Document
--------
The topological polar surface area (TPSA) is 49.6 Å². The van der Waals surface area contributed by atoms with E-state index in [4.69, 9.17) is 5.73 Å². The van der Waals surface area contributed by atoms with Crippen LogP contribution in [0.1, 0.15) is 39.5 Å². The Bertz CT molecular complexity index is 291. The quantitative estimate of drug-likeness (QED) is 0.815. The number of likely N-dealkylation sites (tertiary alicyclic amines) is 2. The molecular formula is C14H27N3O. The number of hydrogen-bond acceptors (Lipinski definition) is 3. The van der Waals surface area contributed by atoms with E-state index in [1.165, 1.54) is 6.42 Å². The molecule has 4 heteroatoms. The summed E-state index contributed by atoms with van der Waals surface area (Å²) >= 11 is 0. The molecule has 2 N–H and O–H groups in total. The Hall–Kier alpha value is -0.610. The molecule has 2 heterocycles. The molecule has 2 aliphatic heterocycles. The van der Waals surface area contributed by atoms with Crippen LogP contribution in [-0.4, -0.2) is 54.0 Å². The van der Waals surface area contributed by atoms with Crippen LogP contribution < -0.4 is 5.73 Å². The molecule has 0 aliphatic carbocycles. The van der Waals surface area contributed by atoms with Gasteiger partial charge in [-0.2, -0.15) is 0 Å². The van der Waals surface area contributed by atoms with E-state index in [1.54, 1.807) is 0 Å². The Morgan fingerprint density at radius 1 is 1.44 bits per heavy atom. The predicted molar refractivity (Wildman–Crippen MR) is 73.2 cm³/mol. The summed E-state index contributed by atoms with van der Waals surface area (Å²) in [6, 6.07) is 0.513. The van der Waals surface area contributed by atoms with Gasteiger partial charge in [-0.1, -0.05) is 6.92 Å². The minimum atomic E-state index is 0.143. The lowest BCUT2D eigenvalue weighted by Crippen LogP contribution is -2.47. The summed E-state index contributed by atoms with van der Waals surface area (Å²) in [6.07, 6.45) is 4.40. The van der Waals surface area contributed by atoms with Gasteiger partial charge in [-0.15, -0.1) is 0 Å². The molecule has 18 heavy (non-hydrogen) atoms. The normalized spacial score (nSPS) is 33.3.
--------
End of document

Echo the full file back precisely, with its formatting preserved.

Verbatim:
The topological polar surface area (TPSA) is 49.6 Å². The van der Waals surface area contributed by atoms with E-state index in [4.69, 9.17) is 5.73 Å². The van der Waals surface area contributed by atoms with Crippen LogP contribution in [0.1, 0.15) is 39.5 Å². The Bertz CT molecular complexity index is 291. The quantitative estimate of drug-likeness (QED) is 0.815. The number of likely N-dealkylation sites (tertiary alicyclic amines) is 2. The molecular formula is C14H27N3O. The number of hydrogen-bond acceptors (Lipinski definition) is 3. The van der Waals surface area contributed by atoms with E-state index in [1.165, 1.54) is 6.42 Å². The molecule has 4 heteroatoms. The summed E-state index contributed by atoms with van der Waals surface area (Å²) >= 11 is 0. The molecule has 2 N–H and O–H groups in total. The Hall–Kier alpha value is -0.610. The molecule has 2 heterocycles. The molecule has 2 aliphatic heterocycles. The van der Waals surface area contributed by atoms with Crippen LogP contribution in [-0.4, -0.2) is 54.0 Å². The van der Waals surface area contributed by atoms with Crippen LogP contribution < -0.4 is 5.73 Å². The molecule has 0 aliphatic carbocycles. The van der Waals surface area contributed by atoms with Gasteiger partial charge in [-0.2, -0.15) is 0 Å². The van der Waals surface area contributed by atoms with E-state index in [1.54, 1.807) is 0 Å². The Morgan fingerprint density at radius 1 is 1.44 bits per heavy atom. The predicted molar refractivity (Wildman–Crippen MR) is 73.2 cm³/mol. The summed E-state index contributed by atoms with van der Waals surface area (Å²) in [6, 6.07) is 0.513. The van der Waals surface area contributed by atoms with Gasteiger partial charge in [-0.1, -0.05) is 6.92 Å². The minimum atomic E-state index is 0.143. The lowest BCUT2D eigenvalue weighted by Crippen LogP contribution is -2.47. The summed E-state index contributed by atoms with van der Waals surface area (Å²) in [6.07, 6.45) is 4.40. The van der Waals surface area contributed by atoms with Gasteiger partial charge in [-0.15, -0.1) is 0 Å². The molecule has 18 heavy (non-hydrogen) atoms. The normalized spacial score (nSPS) is 33.3.